The Children's Media Conference - part 6
The BBC Trust is due to issue its provisional conclusions to the Strategy Review shortly. The Citizens' Coalition for Public Service Broadcasting is a broad mix of civil society groups, charities, community groups, unions and arts organisations who believe public service broadcasting to be a public good, worth preserving. They believe the BBC should increase investment in the depiction of contemporary British cultures as these are experienced by children living in the UK. They say there is a particular gap in the provision of programmes for older children, and this should be remedied by the BBC (see also part 3).
This blogger has drawn attention over the years to the quite obviously misguided attempts by BBC management to hive off services for older kids to a separate 'brand' - Switch - which (given the limited funding available) was never in a million years going to be capable of achieving much, other than unnecessarily draining resources from an already cash-strapped organisation. The motivation was opaque, and my request for the rationale was met with platitudes.
John Farmer, responding on behalf of the Director-General, stated (1/4/2008) that: "Creative Futures spent a year researching the breakdown in age groups and it seemed sensible and obvious to segment the offerings in this way and in fact these age segmentations are very common across different industries and educational providers." Further, I was informed: "The BBC is dedicated to providing a more wide and varied output for 12-16 year olds, including television, radio and online content. The launch of BBC switch has proven a great success and will long continue to provide programming for this target age range."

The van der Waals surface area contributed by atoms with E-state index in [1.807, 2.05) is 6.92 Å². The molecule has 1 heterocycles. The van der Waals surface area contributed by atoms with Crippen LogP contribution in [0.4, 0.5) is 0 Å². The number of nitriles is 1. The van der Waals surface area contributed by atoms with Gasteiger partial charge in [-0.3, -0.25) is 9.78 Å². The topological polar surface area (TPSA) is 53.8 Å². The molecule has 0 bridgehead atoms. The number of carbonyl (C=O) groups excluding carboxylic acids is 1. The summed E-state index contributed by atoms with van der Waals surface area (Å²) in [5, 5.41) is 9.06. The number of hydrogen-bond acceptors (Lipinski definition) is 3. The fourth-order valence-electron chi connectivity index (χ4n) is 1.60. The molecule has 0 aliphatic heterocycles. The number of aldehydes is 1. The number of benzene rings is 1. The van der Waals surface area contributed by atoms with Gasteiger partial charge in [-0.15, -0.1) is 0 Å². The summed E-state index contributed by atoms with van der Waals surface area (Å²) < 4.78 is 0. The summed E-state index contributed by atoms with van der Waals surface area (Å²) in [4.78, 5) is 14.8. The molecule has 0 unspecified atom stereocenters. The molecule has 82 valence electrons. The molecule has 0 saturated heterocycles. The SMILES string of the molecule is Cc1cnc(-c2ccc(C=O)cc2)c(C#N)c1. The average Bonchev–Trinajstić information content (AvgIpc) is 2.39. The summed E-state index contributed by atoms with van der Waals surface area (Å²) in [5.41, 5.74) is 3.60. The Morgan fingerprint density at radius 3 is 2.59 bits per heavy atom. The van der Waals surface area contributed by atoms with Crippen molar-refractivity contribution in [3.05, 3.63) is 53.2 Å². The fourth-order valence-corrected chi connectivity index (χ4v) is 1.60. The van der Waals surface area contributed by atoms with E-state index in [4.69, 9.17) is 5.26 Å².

It is quite astonishing that those working at the coalface have expressed few reservations publicly about what's been happening over the past few years. Last year's Showcomotion was an exception, as there was some discussion and concern about the absence of drama for older kids. But it seems, from the Conference blogs available, nothing like that concern was reflected at the Children's Media Conference 2010.
Now the chickens have home to roost, and the BBC seeks to withdraw, to all intents and purposes, from proper provision of services to teens. This should be resisted by all who value the principles of public service broadcasting. I did receive a response to the email to Jana Bennett mentioned in part 3, but the question of providing a proportion of the licence fee to Channel 4 was not addressed.
In summary, the BBC needs to get its house in order, especially regarding openness and honesty with the public. The rationale for Creative Future has never been satisfactorily explained; it was self-evidently a mistake from the get-go. What is needed, once again, is a diverse-friendly and inclusive approach to children's services. This will be difficult to achieve unless those responsible are prepared to admit they goofed badly.
As this is being published, Team Newsround is heading back to South Africa to report on the World Cup (see last two paragraphs of blog on 1 July)
The latest Newsround Special, Living With Alcohol, will be broadcast at 4.55pm tomorrow on BBC One.